Species at Risk Conservation Fund Priority Activities
Priorities for proposal applications are organized according to:
1. Priority Activities Outlined in the NS Endangered Species Act:
- Priority Activities Outlined in the NS Endangered Species Act;
- Priority Species (Listed & Non-Listed);
- Priority Conservation and Recovery Needs.
Project applications for the SAR Fund can address a wide range of activities related to species at risk conservation, recovery and prevention. Section 8(3) of the NS Endangered Species Act outlines the types of activities that the SAR Conservation Fund can be used to support:
- the preparation of scientific status reports on species at risk;
- activities for the recovery of species at risk in the Province;
- activities including education and research, to prevent species from becoming at risk in the Province;
- the acquisition of land for the maintenance and restoration of species at risk and species-at-risk habitats and ecosystems;
- any other purpose related to species at risk.
2. Priority Species: Listed
Species at risk in Nova Scotia are assessed and legally listed through two different processes; the NS Endangered Species Act, and the federal Species at Risk Act (assessments by the Committee on the Status of Endangered Wildlife in Canada (COSEWIC)). Project proposals should address priority species at risk in the following order of priority:
- All species listed as Endangered or Threatened under the NS Endangered Species Act
- All species listed as Vulnerable under the NS Endangered Species Act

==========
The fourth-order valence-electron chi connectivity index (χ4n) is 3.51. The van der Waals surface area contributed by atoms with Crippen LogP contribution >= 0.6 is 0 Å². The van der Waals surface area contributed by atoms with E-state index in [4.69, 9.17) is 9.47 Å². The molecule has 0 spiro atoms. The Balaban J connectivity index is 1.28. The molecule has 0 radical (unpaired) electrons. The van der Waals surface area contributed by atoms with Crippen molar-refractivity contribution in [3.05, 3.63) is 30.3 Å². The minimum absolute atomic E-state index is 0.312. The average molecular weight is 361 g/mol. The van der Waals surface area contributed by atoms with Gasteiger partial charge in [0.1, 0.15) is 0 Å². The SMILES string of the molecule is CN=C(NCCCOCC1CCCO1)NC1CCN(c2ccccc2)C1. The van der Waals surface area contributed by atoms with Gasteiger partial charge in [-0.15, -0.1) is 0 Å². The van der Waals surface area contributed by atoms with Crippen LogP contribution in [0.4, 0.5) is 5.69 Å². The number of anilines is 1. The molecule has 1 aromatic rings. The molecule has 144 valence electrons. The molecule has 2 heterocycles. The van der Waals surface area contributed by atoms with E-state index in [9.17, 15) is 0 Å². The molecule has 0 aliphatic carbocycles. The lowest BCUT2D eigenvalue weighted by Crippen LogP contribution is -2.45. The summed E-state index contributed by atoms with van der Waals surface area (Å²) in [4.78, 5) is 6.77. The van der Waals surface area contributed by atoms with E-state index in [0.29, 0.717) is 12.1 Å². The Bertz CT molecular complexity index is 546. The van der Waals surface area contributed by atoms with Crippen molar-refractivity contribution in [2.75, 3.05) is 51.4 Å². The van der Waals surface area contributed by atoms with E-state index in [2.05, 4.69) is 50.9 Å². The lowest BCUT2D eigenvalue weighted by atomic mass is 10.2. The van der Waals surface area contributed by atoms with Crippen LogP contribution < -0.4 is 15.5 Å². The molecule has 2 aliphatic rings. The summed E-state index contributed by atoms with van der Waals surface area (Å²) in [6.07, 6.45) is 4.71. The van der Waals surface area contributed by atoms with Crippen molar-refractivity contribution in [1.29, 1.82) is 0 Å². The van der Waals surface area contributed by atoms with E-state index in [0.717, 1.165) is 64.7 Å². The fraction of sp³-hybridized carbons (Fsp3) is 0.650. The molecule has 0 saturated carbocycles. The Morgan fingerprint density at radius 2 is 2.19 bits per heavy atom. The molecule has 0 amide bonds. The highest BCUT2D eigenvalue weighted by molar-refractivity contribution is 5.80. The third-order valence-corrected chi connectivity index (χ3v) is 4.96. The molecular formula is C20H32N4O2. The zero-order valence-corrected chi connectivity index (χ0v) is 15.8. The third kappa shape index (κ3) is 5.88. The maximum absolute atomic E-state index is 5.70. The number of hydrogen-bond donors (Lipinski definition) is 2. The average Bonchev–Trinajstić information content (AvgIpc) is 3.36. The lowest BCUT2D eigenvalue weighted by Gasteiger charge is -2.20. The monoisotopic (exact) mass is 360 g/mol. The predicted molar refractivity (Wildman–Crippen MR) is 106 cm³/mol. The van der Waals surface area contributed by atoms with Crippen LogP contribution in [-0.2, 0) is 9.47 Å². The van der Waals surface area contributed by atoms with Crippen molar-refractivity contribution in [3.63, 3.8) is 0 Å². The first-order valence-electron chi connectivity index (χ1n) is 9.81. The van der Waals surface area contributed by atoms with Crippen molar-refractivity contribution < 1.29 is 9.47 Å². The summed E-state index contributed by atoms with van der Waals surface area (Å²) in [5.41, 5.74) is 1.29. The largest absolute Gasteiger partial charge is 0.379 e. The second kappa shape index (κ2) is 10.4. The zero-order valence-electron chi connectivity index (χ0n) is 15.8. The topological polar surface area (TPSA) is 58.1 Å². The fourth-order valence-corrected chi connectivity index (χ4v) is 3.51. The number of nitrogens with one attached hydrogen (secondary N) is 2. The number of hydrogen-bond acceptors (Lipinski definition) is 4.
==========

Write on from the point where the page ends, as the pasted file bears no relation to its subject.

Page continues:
Priority Species : Non-Listed
Project proposals which address the following non-listed species of conservation concern will also be considered:
3. Priority Conservation and Recovery Needs:
- S1, S2, S3 species in Nova Scotia listed by the Atlantic Conservation Data Centre
- Any species listed as Endangered, Threatened, or Special Concern in Nova Scotia listed by COSEWIC
- Other non-listed species, if sufficient rationale can be provided (e.g. a species in the process of being listed, a species which is particularly important to aboriginal people, or a species not currently assessed under general status).
Three specific, priority conservation and recovery needs have been identified and applicants are encouraged to submit proposals which address these:
- Priority species that require molecular genetics information, field inventories, or population monitoring, to provide the fundamental building blocks that will inform and insure effective risk prevention, recovery planning and actions
- For species where recovery is well underway, the securement of land for the protection of species at risk and their habitat.
- For any priority species, supporting ‘on the ground’ delivery of recovery actions.